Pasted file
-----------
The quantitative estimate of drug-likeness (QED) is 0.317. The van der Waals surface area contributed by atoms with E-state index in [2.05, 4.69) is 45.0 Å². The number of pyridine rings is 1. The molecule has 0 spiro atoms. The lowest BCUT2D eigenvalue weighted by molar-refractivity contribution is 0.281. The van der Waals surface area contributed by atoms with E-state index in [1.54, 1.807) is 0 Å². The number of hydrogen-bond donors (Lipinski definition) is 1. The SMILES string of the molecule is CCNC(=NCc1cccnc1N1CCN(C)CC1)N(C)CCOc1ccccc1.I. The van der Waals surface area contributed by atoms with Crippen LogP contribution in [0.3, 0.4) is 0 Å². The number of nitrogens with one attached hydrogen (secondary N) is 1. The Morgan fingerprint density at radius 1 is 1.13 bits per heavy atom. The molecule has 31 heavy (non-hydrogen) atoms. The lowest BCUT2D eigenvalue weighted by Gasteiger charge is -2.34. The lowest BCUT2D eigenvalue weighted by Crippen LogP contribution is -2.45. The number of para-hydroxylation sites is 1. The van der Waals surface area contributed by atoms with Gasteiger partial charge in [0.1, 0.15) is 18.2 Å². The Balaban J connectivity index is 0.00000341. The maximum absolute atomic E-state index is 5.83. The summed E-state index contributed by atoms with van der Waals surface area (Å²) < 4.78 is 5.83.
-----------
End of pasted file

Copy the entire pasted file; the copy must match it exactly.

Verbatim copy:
The quantitative estimate of drug-likeness (QED) is 0.317. The van der Waals surface area contributed by atoms with E-state index in [2.05, 4.69) is 45.0 Å². The number of pyridine rings is 1. The molecule has 0 spiro atoms. The lowest BCUT2D eigenvalue weighted by molar-refractivity contribution is 0.281. The van der Waals surface area contributed by atoms with E-state index in [1.54, 1.807) is 0 Å². The number of hydrogen-bond donors (Lipinski definition) is 1. The SMILES string of the molecule is CCNC(=NCc1cccnc1N1CCN(C)CC1)N(C)CCOc1ccccc1.I. The van der Waals surface area contributed by atoms with Crippen LogP contribution in [0.3, 0.4) is 0 Å². The number of nitrogens with one attached hydrogen (secondary N) is 1. The Morgan fingerprint density at radius 1 is 1.13 bits per heavy atom. The molecule has 31 heavy (non-hydrogen) atoms. The lowest BCUT2D eigenvalue weighted by Gasteiger charge is -2.34. The lowest BCUT2D eigenvalue weighted by Crippen LogP contribution is -2.45. The number of para-hydroxylation sites is 1. The van der Waals surface area contributed by atoms with Gasteiger partial charge in [0.1, 0.15) is 18.2 Å². The Balaban J connectivity index is 0.00000341. The maximum absolute atomic E-state index is 5.83. The summed E-state index contributed by atoms with van der Waals surface area (Å²) < 4.78 is 5.83.